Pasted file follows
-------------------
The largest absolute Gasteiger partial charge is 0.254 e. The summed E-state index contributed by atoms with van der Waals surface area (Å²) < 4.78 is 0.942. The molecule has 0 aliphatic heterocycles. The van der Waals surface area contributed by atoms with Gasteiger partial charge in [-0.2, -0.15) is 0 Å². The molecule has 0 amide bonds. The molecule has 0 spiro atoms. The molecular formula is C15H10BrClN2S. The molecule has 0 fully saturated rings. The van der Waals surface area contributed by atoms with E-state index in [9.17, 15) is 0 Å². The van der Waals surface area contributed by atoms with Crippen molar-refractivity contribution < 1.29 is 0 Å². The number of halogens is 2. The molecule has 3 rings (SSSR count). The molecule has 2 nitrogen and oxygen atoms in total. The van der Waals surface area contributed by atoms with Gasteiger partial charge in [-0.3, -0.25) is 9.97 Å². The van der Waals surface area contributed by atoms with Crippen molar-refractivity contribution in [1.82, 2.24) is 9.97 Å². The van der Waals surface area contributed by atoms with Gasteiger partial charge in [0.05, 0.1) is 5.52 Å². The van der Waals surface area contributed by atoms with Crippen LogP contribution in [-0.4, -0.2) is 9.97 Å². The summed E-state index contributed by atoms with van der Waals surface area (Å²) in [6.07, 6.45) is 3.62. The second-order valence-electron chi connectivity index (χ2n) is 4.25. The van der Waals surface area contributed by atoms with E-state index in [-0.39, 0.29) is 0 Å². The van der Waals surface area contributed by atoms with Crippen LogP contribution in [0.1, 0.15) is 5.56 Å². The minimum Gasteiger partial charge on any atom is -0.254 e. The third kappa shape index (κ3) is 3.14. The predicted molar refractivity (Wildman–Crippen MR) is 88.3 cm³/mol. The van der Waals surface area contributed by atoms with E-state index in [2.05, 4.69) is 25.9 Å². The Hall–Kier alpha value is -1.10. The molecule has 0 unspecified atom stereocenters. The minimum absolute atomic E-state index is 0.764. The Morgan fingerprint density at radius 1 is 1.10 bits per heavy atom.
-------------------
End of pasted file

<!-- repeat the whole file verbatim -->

The largest absolute Gasteiger partial charge is 0.254 e. The summed E-state index contributed by atoms with van der Waals surface area (Å²) < 4.78 is 0.942. The molecule has 0 aliphatic heterocycles. The van der Waals surface area contributed by atoms with Gasteiger partial charge in [-0.2, -0.15) is 0 Å². The molecule has 0 amide bonds. The molecule has 0 spiro atoms. The molecular formula is C15H10BrClN2S. The molecule has 0 fully saturated rings. The van der Waals surface area contributed by atoms with E-state index in [9.17, 15) is 0 Å². The van der Waals surface area contributed by atoms with Crippen molar-refractivity contribution < 1.29 is 0 Å². The number of halogens is 2. The molecule has 3 rings (SSSR count). The molecule has 2 nitrogen and oxygen atoms in total. The van der Waals surface area contributed by atoms with Gasteiger partial charge in [-0.3, -0.25) is 9.97 Å². The van der Waals surface area contributed by atoms with Crippen molar-refractivity contribution in [1.82, 2.24) is 9.97 Å². The van der Waals surface area contributed by atoms with Gasteiger partial charge in [0.05, 0.1) is 5.52 Å². The van der Waals surface area contributed by atoms with Crippen LogP contribution in [-0.4, -0.2) is 9.97 Å². The summed E-state index contributed by atoms with van der Waals surface area (Å²) in [6.07, 6.45) is 3.62. The second-order valence-electron chi connectivity index (χ2n) is 4.25. The van der Waals surface area contributed by atoms with E-state index in [-0.39, 0.29) is 0 Å². The van der Waals surface area contributed by atoms with Crippen LogP contribution in [0.1, 0.15) is 5.56 Å². The minimum Gasteiger partial charge on any atom is -0.254 e. The third kappa shape index (κ3) is 3.14. The predicted molar refractivity (Wildman–Crippen MR) is 88.3 cm³/mol. The van der Waals surface area contributed by atoms with E-state index in [2.05, 4.69) is 25.9 Å². The Hall–Kier alpha value is -1.10. The molecule has 0 unspecified atom stereocenters. The minimum absolute atomic E-state index is 0.764. The Morgan fingerprint density at radius 1 is 1.10 bits per heavy atom.